Greenwood United Methodist Church
Opus 1 is one of the most successful Hauptwerk Virtual Pipe Organ installations in the U.S. The instrument has proven to be one of the most valuable assets to the ministries of Greenwood United Methodist Church, and proved that organs of remarkable quality, are finally within reach of most churches.
In the beginning...
What initially began as a "pipe dream," you might say, Opus 1 was born out of necessity. The church's existing analog Allen was, indeed, a remarkable instrument of its time; a real triumph in the age of tone generators and analog circuitry. While the congregation of Greenwood United Methodist Church has a long-standing love, appreciation, and support of music throughout its 170+ year history, in the wake of recent times and waining numbers, as is seen in many churches these days, finances simply did not allow for the purchase of a new, or even used, pipe organ. To improve the situation of the organ, there were ultimately two options - invest the money into restoring the existing 1960's Allen, or purchase a new digital organ.
In the early days of this project, I took it upon myself to further develop my understanding of Hauptwerk, while leveraging my existing knowledge of electronics, audio/video systems, and wood working skills. Having worked in the commercial Audio/Video industry for last decade, as well as having a solid background in recording and audio technology, I felt I had a solid foundation on which to build and expand my understanding of Hauptwerk. So, over the span of nearly two years, I worked to design Opus 1 from the ground up, starting with the audio system.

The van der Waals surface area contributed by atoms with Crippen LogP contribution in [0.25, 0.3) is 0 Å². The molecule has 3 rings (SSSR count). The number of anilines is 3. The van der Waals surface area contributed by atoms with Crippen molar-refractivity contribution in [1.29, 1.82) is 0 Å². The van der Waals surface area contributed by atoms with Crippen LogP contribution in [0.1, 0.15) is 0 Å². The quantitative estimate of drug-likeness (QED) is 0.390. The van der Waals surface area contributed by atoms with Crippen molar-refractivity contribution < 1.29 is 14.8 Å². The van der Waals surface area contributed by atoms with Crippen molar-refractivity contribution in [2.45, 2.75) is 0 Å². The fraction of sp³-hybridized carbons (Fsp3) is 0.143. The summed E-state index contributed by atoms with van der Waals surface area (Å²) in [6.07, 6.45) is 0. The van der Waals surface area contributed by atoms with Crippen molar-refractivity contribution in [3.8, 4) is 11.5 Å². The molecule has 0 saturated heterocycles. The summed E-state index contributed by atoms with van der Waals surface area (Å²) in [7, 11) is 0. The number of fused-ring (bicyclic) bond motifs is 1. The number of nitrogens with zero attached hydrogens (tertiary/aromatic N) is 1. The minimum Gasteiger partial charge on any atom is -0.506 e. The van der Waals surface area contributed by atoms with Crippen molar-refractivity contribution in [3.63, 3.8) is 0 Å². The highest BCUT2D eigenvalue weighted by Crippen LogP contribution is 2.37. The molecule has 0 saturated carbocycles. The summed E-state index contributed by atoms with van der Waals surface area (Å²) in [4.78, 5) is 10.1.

After building and testing numerous custom speaker designs I ultimately settled on commercially available speakers from the pro audio market for the main 48 channels. The two subwoofers used in the organ, however, are custom builds, each fulfilling a specific function and serving a specific place within the overall disposition of the organ.
Rather than build a new console from scratch, I decided to purchase an old Allen console from the former Olive Branch Christian Church on Indy's Old South Side. The three manual console was in need of some cosmetic touchups, as well as a fourth manual.
After a few months with the original Allen manuals, it became evident that a new set of manuals and more pistons were desperately needed, so they were eventually replaced with new Fatar manuals. 90 fully-programmable, back-lit thumb pistons were also added.
With its four manuals, 90 pistons, and 12 toe studs, and the world of features provided by Hauptwerk, the organ boasts one of the most flexible and player-friendly consoles. With 12 different sample sets -- allowing the organist to perform repertoire from Bach to Cole Porter -- the possibilities are truly limitless.
What originally began as a modest project to replace a small failing organ, turned out to be one of the most successful digital organs I've ever experienced -- one that must be heard and played to be believed. When all factors are considered, including cost, the instrument is nothing short of spectacular.
The organ has drawn a significant amount of interest due to its authenticity, its unique capabilities, and the attention to detail in all aspects of its design, but most importantly, perhaps, is the realization that with a little know-how, building such an instrument on your own is no longer some farfetched dream.